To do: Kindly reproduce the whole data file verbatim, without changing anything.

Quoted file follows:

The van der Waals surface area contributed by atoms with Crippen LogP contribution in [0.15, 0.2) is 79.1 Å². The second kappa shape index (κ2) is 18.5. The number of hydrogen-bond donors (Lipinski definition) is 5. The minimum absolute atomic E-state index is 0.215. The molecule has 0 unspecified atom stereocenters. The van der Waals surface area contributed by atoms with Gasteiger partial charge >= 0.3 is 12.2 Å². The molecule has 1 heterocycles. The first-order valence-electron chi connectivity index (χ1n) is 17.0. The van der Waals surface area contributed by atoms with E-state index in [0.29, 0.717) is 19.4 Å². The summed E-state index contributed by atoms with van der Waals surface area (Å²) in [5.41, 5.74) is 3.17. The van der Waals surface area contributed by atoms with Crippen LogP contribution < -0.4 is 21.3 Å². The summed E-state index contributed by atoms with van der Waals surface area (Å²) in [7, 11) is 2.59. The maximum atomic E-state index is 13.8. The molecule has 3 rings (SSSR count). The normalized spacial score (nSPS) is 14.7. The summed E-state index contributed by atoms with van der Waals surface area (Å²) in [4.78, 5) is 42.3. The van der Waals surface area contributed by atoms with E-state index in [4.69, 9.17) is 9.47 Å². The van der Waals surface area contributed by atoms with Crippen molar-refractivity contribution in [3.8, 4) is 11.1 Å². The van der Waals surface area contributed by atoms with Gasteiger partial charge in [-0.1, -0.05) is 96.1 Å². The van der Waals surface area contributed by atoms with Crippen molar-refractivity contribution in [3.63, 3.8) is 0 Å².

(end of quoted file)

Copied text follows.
The van der Waals surface area contributed by atoms with Crippen LogP contribution in [0.15, 0.2) is 79.1 Å². The second kappa shape index (κ2) is 18.5. The number of hydrogen-bond donors (Lipinski definition) is 5. The minimum absolute atomic E-state index is 0.215. The molecule has 0 unspecified atom stereocenters. The van der Waals surface area contributed by atoms with Gasteiger partial charge >= 0.3 is 12.2 Å². The molecule has 1 heterocycles. The first-order valence-electron chi connectivity index (χ1n) is 17.0. The van der Waals surface area contributed by atoms with E-state index in [0.29, 0.717) is 19.4 Å². The summed E-state index contributed by atoms with van der Waals surface area (Å²) in [5.41, 5.74) is 3.17. The van der Waals surface area contributed by atoms with Crippen LogP contribution < -0.4 is 21.3 Å². The summed E-state index contributed by atoms with van der Waals surface area (Å²) in [7, 11) is 2.59. The maximum atomic E-state index is 13.8. The molecule has 3 rings (SSSR count). The normalized spacial score (nSPS) is 14.7. The summed E-state index contributed by atoms with van der Waals surface area (Å²) in [4.78, 5) is 42.3. The van der Waals surface area contributed by atoms with E-state index in [4.69, 9.17) is 9.47 Å². The van der Waals surface area contributed by atoms with Crippen molar-refractivity contribution in [3.8, 4) is 11.1 Å². The van der Waals surface area contributed by atoms with Gasteiger partial charge in [-0.1, -0.05) is 96.1 Å². The van der Waals surface area contributed by atoms with Crippen molar-refractivity contribution in [3.63, 3.8) is 0 Å².